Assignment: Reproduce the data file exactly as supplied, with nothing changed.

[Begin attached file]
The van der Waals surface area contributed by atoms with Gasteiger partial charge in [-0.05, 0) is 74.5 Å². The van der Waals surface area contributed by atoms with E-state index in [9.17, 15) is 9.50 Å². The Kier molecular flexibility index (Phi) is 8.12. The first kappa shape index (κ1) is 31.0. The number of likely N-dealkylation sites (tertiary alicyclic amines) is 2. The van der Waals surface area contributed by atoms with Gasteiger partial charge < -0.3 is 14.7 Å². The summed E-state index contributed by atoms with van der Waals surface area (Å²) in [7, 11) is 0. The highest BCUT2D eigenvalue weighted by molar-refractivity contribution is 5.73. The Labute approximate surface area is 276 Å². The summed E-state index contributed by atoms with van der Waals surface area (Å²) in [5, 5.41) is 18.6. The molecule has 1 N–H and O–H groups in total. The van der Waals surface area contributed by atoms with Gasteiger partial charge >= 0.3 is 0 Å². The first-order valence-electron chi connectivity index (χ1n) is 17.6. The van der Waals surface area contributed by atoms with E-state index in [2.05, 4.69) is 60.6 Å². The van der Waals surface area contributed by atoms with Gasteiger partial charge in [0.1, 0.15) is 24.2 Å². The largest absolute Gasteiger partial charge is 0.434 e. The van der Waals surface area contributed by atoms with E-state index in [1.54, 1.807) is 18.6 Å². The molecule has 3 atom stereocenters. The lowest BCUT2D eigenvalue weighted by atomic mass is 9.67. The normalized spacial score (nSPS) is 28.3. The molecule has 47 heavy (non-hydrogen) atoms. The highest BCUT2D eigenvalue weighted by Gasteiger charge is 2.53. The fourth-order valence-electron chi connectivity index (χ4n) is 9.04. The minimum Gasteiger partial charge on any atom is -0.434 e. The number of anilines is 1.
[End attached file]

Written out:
The van der Waals surface area contributed by atoms with Gasteiger partial charge in [-0.05, 0) is 74.5 Å². The van der Waals surface area contributed by atoms with E-state index in [9.17, 15) is 9.50 Å². The Kier molecular flexibility index (Phi) is 8.12. The first kappa shape index (κ1) is 31.0. The number of likely N-dealkylation sites (tertiary alicyclic amines) is 2. The van der Waals surface area contributed by atoms with Gasteiger partial charge < -0.3 is 14.7 Å². The summed E-state index contributed by atoms with van der Waals surface area (Å²) in [7, 11) is 0. The highest BCUT2D eigenvalue weighted by molar-refractivity contribution is 5.73. The Labute approximate surface area is 276 Å². The summed E-state index contributed by atoms with van der Waals surface area (Å²) in [5, 5.41) is 18.6. The molecule has 1 N–H and O–H groups in total. The van der Waals surface area contributed by atoms with Gasteiger partial charge >= 0.3 is 0 Å². The first-order valence-electron chi connectivity index (χ1n) is 17.6. The van der Waals surface area contributed by atoms with E-state index in [2.05, 4.69) is 60.6 Å². The van der Waals surface area contributed by atoms with Gasteiger partial charge in [0.1, 0.15) is 24.2 Å². The largest absolute Gasteiger partial charge is 0.434 e. The van der Waals surface area contributed by atoms with E-state index in [1.54, 1.807) is 18.6 Å². The molecule has 3 atom stereocenters. The lowest BCUT2D eigenvalue weighted by atomic mass is 9.67. The normalized spacial score (nSPS) is 28.3. The molecule has 47 heavy (non-hydrogen) atoms. The highest BCUT2D eigenvalue weighted by Gasteiger charge is 2.53. The fourth-order valence-electron chi connectivity index (χ4n) is 9.04. The minimum Gasteiger partial charge on any atom is -0.434 e. The number of anilines is 1.